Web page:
Before Einstein, it was known that a beam of light pushes against matter; this is known as radiation pressure. This means the light has momentum. A beam of light of energy E has momentum E/c. Einstein used this fact to show that radiation (light) energy has an equivalent mass.
Consider a cylinder of mass M (see accompanying figure-"energy"). A
pulse of light with energy E is emitted from the left side. The cylinder
recoils to the left with velocity v=E/(Mc). If the mass of the cylinder
is large, it doesn't move far before the light reaches the other side.
So, the light must travel a distance L, requiring time t=L/c. In this time,
the cylinder travels a distance x=vt=[E/(Mc)](L/c).
Einstein reasoned that the center of mass of an isolated system doesn't just move on its own. So, the motion of the cylinder must be compensated by the motion of some other mass. Let's assume the light has mass m. Then, Mx=mL, since the cylinder moves x to the left and the light moves L to the right. Substituting the expression for x given above, the equation can be simplified to E=mc2.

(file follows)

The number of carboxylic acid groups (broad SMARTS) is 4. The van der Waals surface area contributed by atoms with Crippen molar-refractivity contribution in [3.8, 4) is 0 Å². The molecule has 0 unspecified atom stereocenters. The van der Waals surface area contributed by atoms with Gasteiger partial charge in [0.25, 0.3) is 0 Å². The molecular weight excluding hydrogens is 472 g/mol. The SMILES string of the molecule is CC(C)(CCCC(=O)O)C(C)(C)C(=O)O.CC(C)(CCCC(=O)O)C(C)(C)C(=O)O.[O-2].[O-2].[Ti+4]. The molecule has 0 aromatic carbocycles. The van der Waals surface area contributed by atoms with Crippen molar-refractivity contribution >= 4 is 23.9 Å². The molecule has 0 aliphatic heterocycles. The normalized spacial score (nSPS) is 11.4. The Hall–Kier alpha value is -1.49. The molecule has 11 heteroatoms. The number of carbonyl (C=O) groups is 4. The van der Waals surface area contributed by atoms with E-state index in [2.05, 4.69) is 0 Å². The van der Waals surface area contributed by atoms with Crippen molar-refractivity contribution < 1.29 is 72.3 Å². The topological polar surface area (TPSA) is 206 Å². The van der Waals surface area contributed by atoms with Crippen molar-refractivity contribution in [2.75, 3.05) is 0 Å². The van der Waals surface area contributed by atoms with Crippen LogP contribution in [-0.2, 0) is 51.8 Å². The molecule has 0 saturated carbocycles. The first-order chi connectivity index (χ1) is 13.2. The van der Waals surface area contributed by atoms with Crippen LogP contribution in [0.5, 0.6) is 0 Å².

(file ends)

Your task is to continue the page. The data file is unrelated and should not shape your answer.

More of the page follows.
From the fact that light has momentum, Einstein showed that light energy has the characteristics of mass also. In other words, energy has inertia. It turns out that all energy has this feature. That's because one form of energy can be transformed into another. So, if one kind of energy has this characteristic, all forms of energy do.
Einstein himself explains the meaning of E=mc2 in this sound clip.
The fine print: The word proof is in quotes above because this is not truly a rigorous proof. Simplifications and approximations were made to facilitate understanding. Some of these are easy to eliminate at the expense of a little more algebra. Some of them are of a more fundamental nature and require significant modification of the gedankenexperiment. However, the basic concepts are correct and this "proof" conveys the essence of the connection between mass and energy.
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